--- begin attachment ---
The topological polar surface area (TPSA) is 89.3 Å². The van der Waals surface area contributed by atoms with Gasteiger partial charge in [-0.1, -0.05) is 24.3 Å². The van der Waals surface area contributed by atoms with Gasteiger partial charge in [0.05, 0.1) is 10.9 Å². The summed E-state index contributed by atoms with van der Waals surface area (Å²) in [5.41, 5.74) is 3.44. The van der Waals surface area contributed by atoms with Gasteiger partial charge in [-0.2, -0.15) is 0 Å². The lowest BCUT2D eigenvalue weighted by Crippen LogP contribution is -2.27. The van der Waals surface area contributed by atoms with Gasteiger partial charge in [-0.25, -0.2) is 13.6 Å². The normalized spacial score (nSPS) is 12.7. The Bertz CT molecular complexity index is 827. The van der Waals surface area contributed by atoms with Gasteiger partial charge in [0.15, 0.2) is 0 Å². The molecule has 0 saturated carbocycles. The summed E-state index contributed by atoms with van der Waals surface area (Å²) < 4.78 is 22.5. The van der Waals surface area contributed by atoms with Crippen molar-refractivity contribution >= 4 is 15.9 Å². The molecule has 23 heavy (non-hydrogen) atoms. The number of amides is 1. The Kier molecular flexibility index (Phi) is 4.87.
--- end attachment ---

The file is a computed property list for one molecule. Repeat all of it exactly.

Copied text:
The topological polar surface area (TPSA) is 89.3 Å². The van der Waals surface area contributed by atoms with Gasteiger partial charge in [-0.1, -0.05) is 24.3 Å². The van der Waals surface area contributed by atoms with Gasteiger partial charge in [0.05, 0.1) is 10.9 Å². The summed E-state index contributed by atoms with van der Waals surface area (Å²) in [5.41, 5.74) is 3.44. The van der Waals surface area contributed by atoms with Gasteiger partial charge in [-0.2, -0.15) is 0 Å². The lowest BCUT2D eigenvalue weighted by Crippen LogP contribution is -2.27. The van der Waals surface area contributed by atoms with Gasteiger partial charge in [-0.25, -0.2) is 13.6 Å². The normalized spacial score (nSPS) is 12.7. The Bertz CT molecular complexity index is 827. The van der Waals surface area contributed by atoms with Gasteiger partial charge in [0.15, 0.2) is 0 Å². The molecule has 0 saturated carbocycles. The summed E-state index contributed by atoms with van der Waals surface area (Å²) < 4.78 is 22.5. The van der Waals surface area contributed by atoms with Crippen molar-refractivity contribution >= 4 is 15.9 Å². The molecule has 23 heavy (non-hydrogen) atoms. The number of amides is 1. The Kier molecular flexibility index (Phi) is 4.87.